The modern economy and the ever-evolving world have affected how we conduct our daily operations. Nonprofit organizations are not an exception. As a result, they have no option other than to find sure-fire ways of managing and enhancing their operations. All nonprofit organizations aim to achieve sustainability and stability to roll out their programs and functions effectively. For them to accomplish this, they must ensure effective budgeting.
Nonprofit organizations play a vital role in society—often geared toward improving the lives and livelihoods of people. However, to succeed in this quest for a better society, they must get their budgeting right. Unfortunately, these organizations often operate on limited resources and inadequate and unpredictable finances. Even worse, nonprofits solely depend on particular sources to fund their operations.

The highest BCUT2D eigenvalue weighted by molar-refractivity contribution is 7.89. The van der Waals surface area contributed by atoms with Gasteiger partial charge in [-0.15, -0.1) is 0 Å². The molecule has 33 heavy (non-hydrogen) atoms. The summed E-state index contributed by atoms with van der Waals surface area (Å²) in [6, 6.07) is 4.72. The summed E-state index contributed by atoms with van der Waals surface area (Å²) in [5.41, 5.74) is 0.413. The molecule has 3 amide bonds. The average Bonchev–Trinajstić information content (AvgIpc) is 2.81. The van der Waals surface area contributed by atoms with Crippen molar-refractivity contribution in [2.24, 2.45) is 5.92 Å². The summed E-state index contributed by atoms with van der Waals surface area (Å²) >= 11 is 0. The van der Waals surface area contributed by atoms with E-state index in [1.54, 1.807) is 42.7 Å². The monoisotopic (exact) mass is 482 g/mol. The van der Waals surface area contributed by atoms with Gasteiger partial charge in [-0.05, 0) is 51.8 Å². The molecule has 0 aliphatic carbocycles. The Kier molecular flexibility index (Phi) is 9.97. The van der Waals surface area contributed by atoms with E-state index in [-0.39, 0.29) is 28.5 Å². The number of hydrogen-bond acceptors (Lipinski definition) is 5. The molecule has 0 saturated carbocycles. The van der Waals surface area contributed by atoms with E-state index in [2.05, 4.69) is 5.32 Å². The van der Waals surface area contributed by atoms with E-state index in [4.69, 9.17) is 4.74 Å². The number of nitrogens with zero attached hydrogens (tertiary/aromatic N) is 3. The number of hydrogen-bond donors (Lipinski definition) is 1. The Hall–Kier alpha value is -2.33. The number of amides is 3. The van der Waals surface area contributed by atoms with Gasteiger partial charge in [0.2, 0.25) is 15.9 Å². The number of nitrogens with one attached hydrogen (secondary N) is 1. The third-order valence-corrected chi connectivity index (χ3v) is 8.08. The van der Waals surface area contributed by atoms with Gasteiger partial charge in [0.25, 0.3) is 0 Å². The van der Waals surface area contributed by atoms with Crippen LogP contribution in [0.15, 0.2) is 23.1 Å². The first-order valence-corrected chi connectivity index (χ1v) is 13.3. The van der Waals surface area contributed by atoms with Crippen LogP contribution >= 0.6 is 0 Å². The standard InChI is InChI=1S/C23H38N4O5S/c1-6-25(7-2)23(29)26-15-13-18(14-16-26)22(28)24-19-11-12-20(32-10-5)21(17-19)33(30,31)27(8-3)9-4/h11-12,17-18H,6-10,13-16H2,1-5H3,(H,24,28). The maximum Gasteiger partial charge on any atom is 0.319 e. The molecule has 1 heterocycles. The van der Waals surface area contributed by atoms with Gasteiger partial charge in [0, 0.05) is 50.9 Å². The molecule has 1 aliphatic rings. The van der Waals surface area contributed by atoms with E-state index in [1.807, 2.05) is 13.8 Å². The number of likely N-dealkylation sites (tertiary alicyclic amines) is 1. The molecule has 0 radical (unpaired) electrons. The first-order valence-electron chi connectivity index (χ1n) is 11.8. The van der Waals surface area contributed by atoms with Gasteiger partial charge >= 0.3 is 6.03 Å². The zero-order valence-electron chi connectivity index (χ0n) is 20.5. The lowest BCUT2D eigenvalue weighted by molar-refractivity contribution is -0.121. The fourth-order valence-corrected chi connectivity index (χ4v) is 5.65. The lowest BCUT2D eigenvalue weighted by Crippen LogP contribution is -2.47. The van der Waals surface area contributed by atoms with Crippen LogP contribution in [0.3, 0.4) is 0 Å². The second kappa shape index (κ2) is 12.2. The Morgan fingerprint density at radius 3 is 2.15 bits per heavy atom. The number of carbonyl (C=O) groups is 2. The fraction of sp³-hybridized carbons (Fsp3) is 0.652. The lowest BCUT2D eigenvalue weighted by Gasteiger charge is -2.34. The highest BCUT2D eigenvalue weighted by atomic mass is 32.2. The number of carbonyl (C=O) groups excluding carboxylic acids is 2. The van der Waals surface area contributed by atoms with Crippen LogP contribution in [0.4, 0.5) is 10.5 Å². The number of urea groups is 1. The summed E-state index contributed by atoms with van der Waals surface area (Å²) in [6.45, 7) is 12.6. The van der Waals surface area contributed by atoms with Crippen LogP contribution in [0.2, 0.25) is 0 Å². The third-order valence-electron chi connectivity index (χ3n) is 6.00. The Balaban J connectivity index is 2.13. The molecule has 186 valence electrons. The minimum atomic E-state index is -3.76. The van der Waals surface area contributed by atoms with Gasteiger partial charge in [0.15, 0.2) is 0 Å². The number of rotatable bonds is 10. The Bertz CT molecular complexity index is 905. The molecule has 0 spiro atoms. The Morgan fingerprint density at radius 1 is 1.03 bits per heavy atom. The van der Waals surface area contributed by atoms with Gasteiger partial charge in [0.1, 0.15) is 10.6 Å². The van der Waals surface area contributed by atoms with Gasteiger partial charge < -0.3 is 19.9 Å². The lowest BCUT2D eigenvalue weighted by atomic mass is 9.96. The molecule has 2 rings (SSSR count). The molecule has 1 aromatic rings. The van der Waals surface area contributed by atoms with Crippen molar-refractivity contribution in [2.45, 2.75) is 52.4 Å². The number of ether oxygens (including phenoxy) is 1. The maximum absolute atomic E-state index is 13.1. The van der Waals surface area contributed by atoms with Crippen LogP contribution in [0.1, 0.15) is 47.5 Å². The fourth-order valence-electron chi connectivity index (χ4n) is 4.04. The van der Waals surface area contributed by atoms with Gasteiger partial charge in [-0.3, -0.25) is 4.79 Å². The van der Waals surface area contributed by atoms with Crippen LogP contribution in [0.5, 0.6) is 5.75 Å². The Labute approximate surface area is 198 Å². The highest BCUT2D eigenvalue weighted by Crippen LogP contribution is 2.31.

However, having a suitable nonprofit budget template can help nonprofit organizations to formulate an adequate budget regardless of their inadequate resources. A nonprofit organization should also consider its goals and objectives when creating a budget.
A nonprofit operating budget is a financial tool that breaks down a nonprofit organization’s expenditures. It also highlights the nonprofit’s operating expenses and overhead costs. The operating budget caters to all the nonprofit’s operations over 12 months. Building a nonprofit operating budget requires adequate planning. Remember that it helps to oversee and track all the organization’s operations and programs for the whole year. As a result, it becomes effortless for organizations to compare their current performance against their expectations and plans.
Importance of Having It
Budgeting acts as a guide for any organization that wants to execute its plans and achieve its goals. This sound financial tool best describes the nonprofit’s plans and indicates its annual expectations. One clear takeaway is that budgeting is critical in tracking your goals which may help organizations intervene early to avoid the worst.
Besides, budgeting allows organizations to get their priorities right, ensuring that they give more weight to those more critical to their goals. So without a budget, nonprofits may find it pretty challenging to run their activities successfully.